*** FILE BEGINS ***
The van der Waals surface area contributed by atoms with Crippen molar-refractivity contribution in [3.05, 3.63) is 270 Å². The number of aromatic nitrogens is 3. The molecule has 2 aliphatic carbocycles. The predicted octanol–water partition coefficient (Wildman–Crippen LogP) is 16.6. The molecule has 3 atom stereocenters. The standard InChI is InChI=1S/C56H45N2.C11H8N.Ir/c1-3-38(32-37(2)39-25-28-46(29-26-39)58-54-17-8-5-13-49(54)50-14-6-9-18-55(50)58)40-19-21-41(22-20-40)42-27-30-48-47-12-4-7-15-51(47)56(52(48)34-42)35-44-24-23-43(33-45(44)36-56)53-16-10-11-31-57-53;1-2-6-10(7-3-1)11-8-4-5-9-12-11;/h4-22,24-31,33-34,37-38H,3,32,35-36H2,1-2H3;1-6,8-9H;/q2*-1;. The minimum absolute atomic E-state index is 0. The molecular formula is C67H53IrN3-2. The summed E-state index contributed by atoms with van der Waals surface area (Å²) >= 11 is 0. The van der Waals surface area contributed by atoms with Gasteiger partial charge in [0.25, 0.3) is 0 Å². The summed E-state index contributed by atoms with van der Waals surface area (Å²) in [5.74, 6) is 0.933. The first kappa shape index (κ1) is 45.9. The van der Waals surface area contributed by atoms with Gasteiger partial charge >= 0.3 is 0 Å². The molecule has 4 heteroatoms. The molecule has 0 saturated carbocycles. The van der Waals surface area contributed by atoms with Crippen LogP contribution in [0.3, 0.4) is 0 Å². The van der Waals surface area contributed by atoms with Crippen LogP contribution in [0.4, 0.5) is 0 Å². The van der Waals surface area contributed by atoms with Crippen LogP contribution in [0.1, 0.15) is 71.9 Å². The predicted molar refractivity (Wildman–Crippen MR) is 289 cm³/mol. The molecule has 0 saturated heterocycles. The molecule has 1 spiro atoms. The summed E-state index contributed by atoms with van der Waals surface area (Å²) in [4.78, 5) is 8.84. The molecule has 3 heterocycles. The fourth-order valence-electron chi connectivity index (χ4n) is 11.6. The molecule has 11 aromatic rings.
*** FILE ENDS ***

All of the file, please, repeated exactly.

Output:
The van der Waals surface area contributed by atoms with Crippen molar-refractivity contribution in [3.05, 3.63) is 270 Å². The number of aromatic nitrogens is 3. The molecule has 2 aliphatic carbocycles. The predicted octanol–water partition coefficient (Wildman–Crippen LogP) is 16.6. The molecule has 3 atom stereocenters. The standard InChI is InChI=1S/C56H45N2.C11H8N.Ir/c1-3-38(32-37(2)39-25-28-46(29-26-39)58-54-17-8-5-13-49(54)50-14-6-9-18-55(50)58)40-19-21-41(22-20-40)42-27-30-48-47-12-4-7-15-51(47)56(52(48)34-42)35-44-24-23-43(33-45(44)36-56)53-16-10-11-31-57-53;1-2-6-10(7-3-1)11-8-4-5-9-12-11;/h4-22,24-31,33-34,37-38H,3,32,35-36H2,1-2H3;1-6,8-9H;/q2*-1;. The minimum absolute atomic E-state index is 0. The molecular formula is C67H53IrN3-2. The summed E-state index contributed by atoms with van der Waals surface area (Å²) >= 11 is 0. The van der Waals surface area contributed by atoms with Gasteiger partial charge in [0.25, 0.3) is 0 Å². The summed E-state index contributed by atoms with van der Waals surface area (Å²) in [5.74, 6) is 0.933. The first kappa shape index (κ1) is 45.9. The van der Waals surface area contributed by atoms with Gasteiger partial charge >= 0.3 is 0 Å². The molecule has 4 heteroatoms. The molecule has 0 saturated carbocycles. The van der Waals surface area contributed by atoms with Crippen LogP contribution in [0.3, 0.4) is 0 Å². The van der Waals surface area contributed by atoms with Crippen LogP contribution in [0.4, 0.5) is 0 Å². The van der Waals surface area contributed by atoms with Crippen LogP contribution in [0.1, 0.15) is 71.9 Å². The predicted molar refractivity (Wildman–Crippen MR) is 289 cm³/mol. The molecule has 0 saturated heterocycles. The molecule has 1 spiro atoms. The summed E-state index contributed by atoms with van der Waals surface area (Å²) in [4.78, 5) is 8.84. The molecule has 3 heterocycles. The fourth-order valence-electron chi connectivity index (χ4n) is 11.6. The molecule has 11 aromatic rings.